, Volume 1, Issue 5, pp 375-385
Date: 20 Aug 2012

Management of Acute Coronary Syndromes in the Community Hospital Without Cardiac Surgical Capability

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Abstract

Early coronary artery intervention is emerging as the treatment of choice for patients with high risk acute coronary syndromes (ACS). However, most patients with ACS are admitted to hospitals which do not have ready access to interventional therapy. Extending the benefits of early intervention to this population is problematic at such community hospitals, since this approach would require either emergency transfer to a tertiary center or the performance of angioplasty on-site at hospitals without cardiac surgical capability. A third solution, pre-hospital ambulance triage to interventional centers, is not currently practised in most countries.

A growing body of evidence indicates that hospitals without cardiac surgical capability can establish safe and effective primary angioplasty programs. Patients with acute myocardial infarction (AMI) who are randomized to transfer for primary angioplasty without fibrinolytic treatment have fewer major adverse cardiac events than those treated with fibrinolytics alone or fibrinolytics and transfer. In patients with unstable angina (UA) or non—ST-elevation AMI, an early aggressive approach led to a significant reduction in the composite end-point of death, AMI, or rehospitalization for recurrent UA at 6 months with no increase in cost, compared with conservative management. Ongoing trials in Europe indicate that pre-hospital ambulance triage of patients with large AMI to interventional centers can be remarkably rapid, safe, and effective.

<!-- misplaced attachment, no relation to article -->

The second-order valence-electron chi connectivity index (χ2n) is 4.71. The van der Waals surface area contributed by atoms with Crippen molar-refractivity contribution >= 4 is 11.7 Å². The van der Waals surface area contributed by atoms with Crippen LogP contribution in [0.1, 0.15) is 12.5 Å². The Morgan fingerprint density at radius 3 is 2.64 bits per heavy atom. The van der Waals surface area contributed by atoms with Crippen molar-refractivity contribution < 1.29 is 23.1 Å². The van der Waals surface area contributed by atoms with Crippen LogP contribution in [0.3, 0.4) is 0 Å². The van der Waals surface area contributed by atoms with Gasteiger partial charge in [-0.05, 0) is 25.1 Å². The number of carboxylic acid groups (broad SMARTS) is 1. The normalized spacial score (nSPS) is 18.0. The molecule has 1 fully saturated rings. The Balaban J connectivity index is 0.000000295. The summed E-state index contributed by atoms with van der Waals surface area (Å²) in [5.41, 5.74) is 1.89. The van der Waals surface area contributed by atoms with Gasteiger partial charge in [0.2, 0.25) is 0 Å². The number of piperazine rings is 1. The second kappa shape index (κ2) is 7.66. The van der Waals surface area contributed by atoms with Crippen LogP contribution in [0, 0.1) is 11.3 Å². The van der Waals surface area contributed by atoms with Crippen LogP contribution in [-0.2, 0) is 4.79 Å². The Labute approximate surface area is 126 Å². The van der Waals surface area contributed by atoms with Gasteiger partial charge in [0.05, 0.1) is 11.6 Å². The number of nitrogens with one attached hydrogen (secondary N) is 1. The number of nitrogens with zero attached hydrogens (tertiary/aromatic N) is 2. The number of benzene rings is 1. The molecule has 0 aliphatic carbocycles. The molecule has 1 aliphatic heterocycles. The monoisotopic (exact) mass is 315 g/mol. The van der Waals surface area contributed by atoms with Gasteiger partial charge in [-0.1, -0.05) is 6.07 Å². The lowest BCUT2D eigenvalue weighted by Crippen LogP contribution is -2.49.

In order to improve the access of such patients to early intervention, 3 interdependent solutions are proposed:

  1. The development of more interventional programs at those hospitals without cardiac surgical facilities that can meet rigorous standards.

  2. The development of protocols to insure the early and more frequent transfer of patients with high-risk ACS to interventional centers for coronary angiography and revascularization.

  3. The pre-hospital triage of patients with AMI to established heart attack centers with 24-hour, 365-day emergency interventional capability for immediate primary angioplasty (after the model of trauma centers).

Universal triage/transfer of all such patients to interventional centers could, however, quickly flood the capability of all tertiary surgical hospitals. With the aging of the ‘baby boomers’ in the near future, the need for interventional facilities will increase even further. Thus the second and third solutions above will ultimately depend on the first solution. Improving the delivery of interventional therapy to patients with ACS can provide a substantial healthcare benefit to society.